Not that it matters. It just makes him even more determined to win custody of his two little brothers so they can live with him. Yes, his two brothers should leave the mansion where two loving foster parents who actually care and love them are and come live with their brother who is a is school senior with a criminal record whose only aspiration is to fry burgers. Why, this makes perfect sense.

No matter how many people tell Noah, his brothers are happy where they are, he doesn’t leave them! Throughout the entire novel, he fights with reason and adamantly protests that he should have custody of his brothers. Finally, at the end, he’s like “Hey, my brothers are happy here, and I can’t offer them the life they deserve on my nonexistent salary. Here foster parents, you can keep them and I will visit. Maybe.” 

So at the end, he finally gets a clue! 

Too bad we had to endure 400 pages of him saying I NEED MY BROTHERS! (When they didn’t need him…) Ouch, unrequited love, that’s gotta to hurt…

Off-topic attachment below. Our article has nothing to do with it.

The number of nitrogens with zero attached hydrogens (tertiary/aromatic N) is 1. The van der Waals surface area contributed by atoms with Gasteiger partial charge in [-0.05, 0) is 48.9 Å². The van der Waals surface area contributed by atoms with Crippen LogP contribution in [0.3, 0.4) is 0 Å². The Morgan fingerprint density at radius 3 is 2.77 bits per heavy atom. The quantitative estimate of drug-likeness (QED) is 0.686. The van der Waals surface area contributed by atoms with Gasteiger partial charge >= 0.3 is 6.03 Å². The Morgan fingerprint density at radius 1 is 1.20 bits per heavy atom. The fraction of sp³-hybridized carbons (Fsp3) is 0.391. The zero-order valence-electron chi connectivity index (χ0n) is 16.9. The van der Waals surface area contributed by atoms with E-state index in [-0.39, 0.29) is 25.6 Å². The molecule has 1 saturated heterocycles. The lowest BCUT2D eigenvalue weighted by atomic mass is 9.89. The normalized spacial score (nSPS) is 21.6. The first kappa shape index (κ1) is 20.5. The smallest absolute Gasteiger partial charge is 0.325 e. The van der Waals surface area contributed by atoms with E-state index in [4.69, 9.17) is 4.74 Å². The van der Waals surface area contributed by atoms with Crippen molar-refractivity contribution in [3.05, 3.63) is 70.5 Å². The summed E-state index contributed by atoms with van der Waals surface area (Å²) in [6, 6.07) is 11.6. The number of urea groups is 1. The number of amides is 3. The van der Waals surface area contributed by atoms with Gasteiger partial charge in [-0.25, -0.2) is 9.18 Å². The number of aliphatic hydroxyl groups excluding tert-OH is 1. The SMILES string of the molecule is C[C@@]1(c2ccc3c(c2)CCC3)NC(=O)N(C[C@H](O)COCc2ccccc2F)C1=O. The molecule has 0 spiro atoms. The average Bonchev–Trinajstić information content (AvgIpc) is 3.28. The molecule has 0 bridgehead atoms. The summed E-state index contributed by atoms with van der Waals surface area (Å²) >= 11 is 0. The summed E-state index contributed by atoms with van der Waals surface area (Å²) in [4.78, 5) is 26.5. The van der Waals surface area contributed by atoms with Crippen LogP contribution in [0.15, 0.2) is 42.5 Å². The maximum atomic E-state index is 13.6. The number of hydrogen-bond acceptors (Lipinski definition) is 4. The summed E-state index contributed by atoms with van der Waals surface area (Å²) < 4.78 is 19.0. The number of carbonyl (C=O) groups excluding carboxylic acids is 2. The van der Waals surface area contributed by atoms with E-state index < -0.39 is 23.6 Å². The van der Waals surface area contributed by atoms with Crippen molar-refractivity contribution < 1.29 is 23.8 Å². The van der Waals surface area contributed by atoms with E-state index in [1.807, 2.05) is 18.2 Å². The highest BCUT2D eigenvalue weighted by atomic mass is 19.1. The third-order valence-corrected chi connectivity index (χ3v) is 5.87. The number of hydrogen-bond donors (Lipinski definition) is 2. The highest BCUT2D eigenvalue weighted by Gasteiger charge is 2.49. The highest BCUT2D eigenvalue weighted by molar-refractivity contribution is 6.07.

The love:

Echo and Noah. I admit they are a cute couple and truly deserve each other for multiple reasons:


1. They both are said to be attractive (personally, i wasn’t buying it but *shrugs*) so Noah and Echo, great couple!

2. They both are messed up but when they’re together they are less messed up so YAY! Their relationship totally works! 

3. They have some serious physiological problems and authority issues. Maybe, together they can face them? (In the end, they both do so DOUBLE YAY!)


At first, Noah and Echo were admiring each other’s aesthetically pleasing outward appearances while exchanging heated banter. Why? I have no idea but they hated each others guts, or really the stereotype which they thought the other person for, but that was before the stereotypes they had built for each other were shattered as they grew to knew each other. (And eventually fall in love).